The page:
Blobcat

Blobcat

Great name, what’s it about? At first glance, you’re looking at a puzzle game where you’re a mouse trying to get around cats and end up in your mouse hole. At second glance that’s exactly what this game is and it does that very very well. You’re going to end up placing arrows, which both mice (yes, plural) and cats will follow. Watch the patterns they walk, figure out where to place the arrows and collect your points. Cute. Is it good? By my estimation, it’s VERY good. The quick gameplay is well suited to the puzzles presented. Each puzzle can be beat using all resources, but that will end up getting you a single star per stage. Since later stages are unlocked via stars, you’re going to want to try and use as few resources as possible to get two and three stars per puzzle. Something worth noting: I was never ever once frusterated while playing. There was no puzzle that needed me to look up help but the game was consistent in the challenges presented. Stars? That kinda sounds like a mobile game! Astute. It is a mobile game, and this is the steam version. I enjoyed playing on Steam but afterwards checked out the touchscreen version. They’re basically identical but much like mini-metro the game is retooled for PC controls. Do not let the mobile origin stop you from playing a great puzzle game. Anything else I should know? Yes, one. The game is quite short. I blazed through the first four stages in around 40 minutes. The whole game is only 100 stages and the...
Doodle God

Doodle God

Doodle God is a mobile game, brought over to PC. I’ve never had the chance to play the original game, but I’ve always liked the concept. It’s a puzzle game where you mix the various elements available to you (starting with hellenistic ones and moving on towards ‘elements’ like birds or people) to achieve your goals. Since I’ve never reviewed the mobile versions I will not be making comparisons in this review. So how ‘PC’ have they converted the game? Well judging from the settings options and the fact that it’s a 6 dollar game with microtransactions, the answer is not far enough. But that’s not to detract from what is otherwise a very fun game. For tablet gamers (I have a Windows 10 Asus tablet that is perfect for this game) this is an excellent choice. While these ‘porting’ decisions may turn some off, if you’re still interested read on into what you’re getting by buying the game. Quests, Artifacts, Puzzles, Tournament and ‘Main Game’ are the options provided to you. Quests are ongoing achievement like goals. Artifacts are special unique items to hunt down. Puzzles are very specific challenges where you have a limited number of resources and you have to build a specific item. This doesn’t sound hard until you realize using up a resource removes it permanently (unlike the Main Game). Tournament has you using in game credits to play online vs other people and finally the Main Game is just open sandbox. Presentation wise, everything is very ‘mobile’ with large, friendly buttons and colourful art. Unlocking new elements causes them to show up on...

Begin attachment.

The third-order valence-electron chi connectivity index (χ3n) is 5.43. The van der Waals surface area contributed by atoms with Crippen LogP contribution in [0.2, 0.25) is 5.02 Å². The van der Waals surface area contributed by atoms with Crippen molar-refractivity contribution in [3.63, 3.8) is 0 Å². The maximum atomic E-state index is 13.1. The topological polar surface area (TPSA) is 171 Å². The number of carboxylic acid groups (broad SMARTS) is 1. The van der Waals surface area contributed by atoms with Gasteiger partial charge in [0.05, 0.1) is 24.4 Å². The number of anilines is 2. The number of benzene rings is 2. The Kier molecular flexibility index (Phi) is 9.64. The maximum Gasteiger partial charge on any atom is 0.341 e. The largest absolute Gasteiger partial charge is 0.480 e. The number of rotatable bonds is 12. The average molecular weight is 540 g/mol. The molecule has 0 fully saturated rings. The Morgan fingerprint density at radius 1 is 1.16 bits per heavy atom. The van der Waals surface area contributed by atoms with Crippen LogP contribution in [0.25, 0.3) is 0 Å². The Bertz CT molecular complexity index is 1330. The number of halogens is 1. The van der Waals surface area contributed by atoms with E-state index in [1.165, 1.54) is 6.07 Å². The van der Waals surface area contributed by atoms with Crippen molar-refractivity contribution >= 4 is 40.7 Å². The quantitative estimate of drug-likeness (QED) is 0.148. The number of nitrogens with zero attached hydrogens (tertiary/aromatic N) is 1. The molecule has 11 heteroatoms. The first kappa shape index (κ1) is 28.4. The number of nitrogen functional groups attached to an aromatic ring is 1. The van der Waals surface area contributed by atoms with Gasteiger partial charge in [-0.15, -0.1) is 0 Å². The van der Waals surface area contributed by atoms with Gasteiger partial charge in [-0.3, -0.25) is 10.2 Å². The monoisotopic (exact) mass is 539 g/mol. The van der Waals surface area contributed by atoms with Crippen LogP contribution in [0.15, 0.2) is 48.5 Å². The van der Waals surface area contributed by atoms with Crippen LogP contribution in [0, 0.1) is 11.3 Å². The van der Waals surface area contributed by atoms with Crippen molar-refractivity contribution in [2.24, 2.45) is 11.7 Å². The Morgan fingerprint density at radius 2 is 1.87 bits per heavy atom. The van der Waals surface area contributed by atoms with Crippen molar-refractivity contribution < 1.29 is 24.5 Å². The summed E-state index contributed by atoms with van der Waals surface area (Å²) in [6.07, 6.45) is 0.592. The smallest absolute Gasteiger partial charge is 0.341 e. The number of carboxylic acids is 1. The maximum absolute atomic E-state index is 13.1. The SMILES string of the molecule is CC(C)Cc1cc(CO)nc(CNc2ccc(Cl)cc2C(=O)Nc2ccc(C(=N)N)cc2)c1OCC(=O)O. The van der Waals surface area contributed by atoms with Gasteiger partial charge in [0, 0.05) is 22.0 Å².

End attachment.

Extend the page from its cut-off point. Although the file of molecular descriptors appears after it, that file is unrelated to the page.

Marvel: Future Fight

Marvel: Future Fight

I don’t get to play many mobile games, and those that I do are highly replayable and more often than not are paid apps. Free to play games on mobile devices have me in a ‘alright, let’s see how greedy this game is’ mentality when I play them. That’s why when I come across excellent free to play games like Marvel’s Spider-Man Unlimited I find myself hooked. A few months back, Marvel released ‘Mighty Heroes’, a brawling game with synchronous co-op. It was ok, but it left a distinctive taste in my mouth that it lacked any real strategy. Unlimited had strategy, but lacked the rest of the Marvel universe. Mighty Heroes had the universe, but lacked strategy. Contest of Champions, a fighting game, was good but the story was really really bad. I think Future Fight might be a trinity for me: good gameplay, big universe and a story that isn’t horrible. But how greedy is it?   Like most Marvel games, it uses a fictional element called ISO-8, as well as Gems and Gold (why do heroes need gold? Who knows!) all as currency as well as some new concepts: DNA patterns and SHIELD currency. And of course, as with all mobile games these days, energy that dictates how long you can play the game for. Now with five plus different forms of currency in the game used to increase the effectiveness, level, power and gear of your characters, it seems like this should be a pretty prime target for greed. The thing is, much like my beloved Warframe, it seems (at least with three days of...
Spider-Man Unlimited

Spider-Man Unlimited

I don’t often get the chance to play mobile games too often. A combination of an aversion to free to play games which more often are filled with annoying roadblocks that can be paid to removed and a desire to keep my battery life high. That’s why, when I say that I’ve beaten all available chapters for Spider-Man Unlimited and I’m only 10 hours in, it should show how good a game has the potential to be.   So while it still possesses annoying traits (limit to 5 runs at a time, each run taking 10 minutes of time to regenerate or gifts from friends, in game currency that can be purchased with real money or earned very slowly, that is used for most things and so on) the actual core gameplay and overall fairness just pulls this away from feeling too greedy. Being able to play this in 15 minute spurts throughout the day, the game feels...